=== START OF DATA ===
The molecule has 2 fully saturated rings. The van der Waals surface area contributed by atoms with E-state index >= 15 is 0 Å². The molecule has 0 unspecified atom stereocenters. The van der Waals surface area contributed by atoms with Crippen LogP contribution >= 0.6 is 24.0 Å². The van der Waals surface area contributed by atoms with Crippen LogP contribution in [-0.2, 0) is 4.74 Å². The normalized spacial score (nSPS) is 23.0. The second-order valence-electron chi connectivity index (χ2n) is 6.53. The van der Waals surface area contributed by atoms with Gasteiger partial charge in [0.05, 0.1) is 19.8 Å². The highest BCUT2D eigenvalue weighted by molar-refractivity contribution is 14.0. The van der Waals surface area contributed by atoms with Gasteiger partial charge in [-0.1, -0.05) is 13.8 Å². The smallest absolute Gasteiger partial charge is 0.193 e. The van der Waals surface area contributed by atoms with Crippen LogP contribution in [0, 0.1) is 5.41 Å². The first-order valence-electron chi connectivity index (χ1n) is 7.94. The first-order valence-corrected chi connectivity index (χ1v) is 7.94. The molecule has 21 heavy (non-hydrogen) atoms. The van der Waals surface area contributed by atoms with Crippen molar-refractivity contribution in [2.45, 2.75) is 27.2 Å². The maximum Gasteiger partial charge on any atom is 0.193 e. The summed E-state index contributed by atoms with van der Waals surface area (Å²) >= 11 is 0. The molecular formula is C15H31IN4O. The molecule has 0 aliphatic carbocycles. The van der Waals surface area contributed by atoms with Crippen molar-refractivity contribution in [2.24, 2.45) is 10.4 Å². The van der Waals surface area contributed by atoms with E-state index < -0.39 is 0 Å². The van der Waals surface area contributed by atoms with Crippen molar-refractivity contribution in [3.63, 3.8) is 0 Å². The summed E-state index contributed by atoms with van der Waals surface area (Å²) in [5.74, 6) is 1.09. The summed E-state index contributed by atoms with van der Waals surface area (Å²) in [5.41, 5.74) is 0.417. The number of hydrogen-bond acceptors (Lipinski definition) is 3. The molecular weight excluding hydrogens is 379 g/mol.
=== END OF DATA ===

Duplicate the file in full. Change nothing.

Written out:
The molecule has 2 fully saturated rings. The van der Waals surface area contributed by atoms with E-state index >= 15 is 0 Å². The molecule has 0 unspecified atom stereocenters. The van der Waals surface area contributed by atoms with Crippen LogP contribution >= 0.6 is 24.0 Å². The van der Waals surface area contributed by atoms with Crippen LogP contribution in [-0.2, 0) is 4.74 Å². The normalized spacial score (nSPS) is 23.0. The second-order valence-electron chi connectivity index (χ2n) is 6.53. The van der Waals surface area contributed by atoms with Gasteiger partial charge in [0.05, 0.1) is 19.8 Å². The highest BCUT2D eigenvalue weighted by molar-refractivity contribution is 14.0. The van der Waals surface area contributed by atoms with Gasteiger partial charge in [-0.1, -0.05) is 13.8 Å². The smallest absolute Gasteiger partial charge is 0.193 e. The van der Waals surface area contributed by atoms with Crippen LogP contribution in [0, 0.1) is 5.41 Å². The first-order valence-electron chi connectivity index (χ1n) is 7.94. The first-order valence-corrected chi connectivity index (χ1v) is 7.94. The molecule has 21 heavy (non-hydrogen) atoms. The van der Waals surface area contributed by atoms with Crippen molar-refractivity contribution in [2.45, 2.75) is 27.2 Å². The maximum Gasteiger partial charge on any atom is 0.193 e. The summed E-state index contributed by atoms with van der Waals surface area (Å²) >= 11 is 0. The molecular formula is C15H31IN4O. The molecule has 0 aliphatic carbocycles. The van der Waals surface area contributed by atoms with Crippen molar-refractivity contribution in [2.24, 2.45) is 10.4 Å². The van der Waals surface area contributed by atoms with E-state index < -0.39 is 0 Å². The van der Waals surface area contributed by atoms with Crippen molar-refractivity contribution in [3.63, 3.8) is 0 Å². The summed E-state index contributed by atoms with van der Waals surface area (Å²) in [5.74, 6) is 1.09. The summed E-state index contributed by atoms with van der Waals surface area (Å²) in [5.41, 5.74) is 0.417. The number of hydrogen-bond acceptors (Lipinski definition) is 3. The molecular weight excluding hydrogens is 379 g/mol.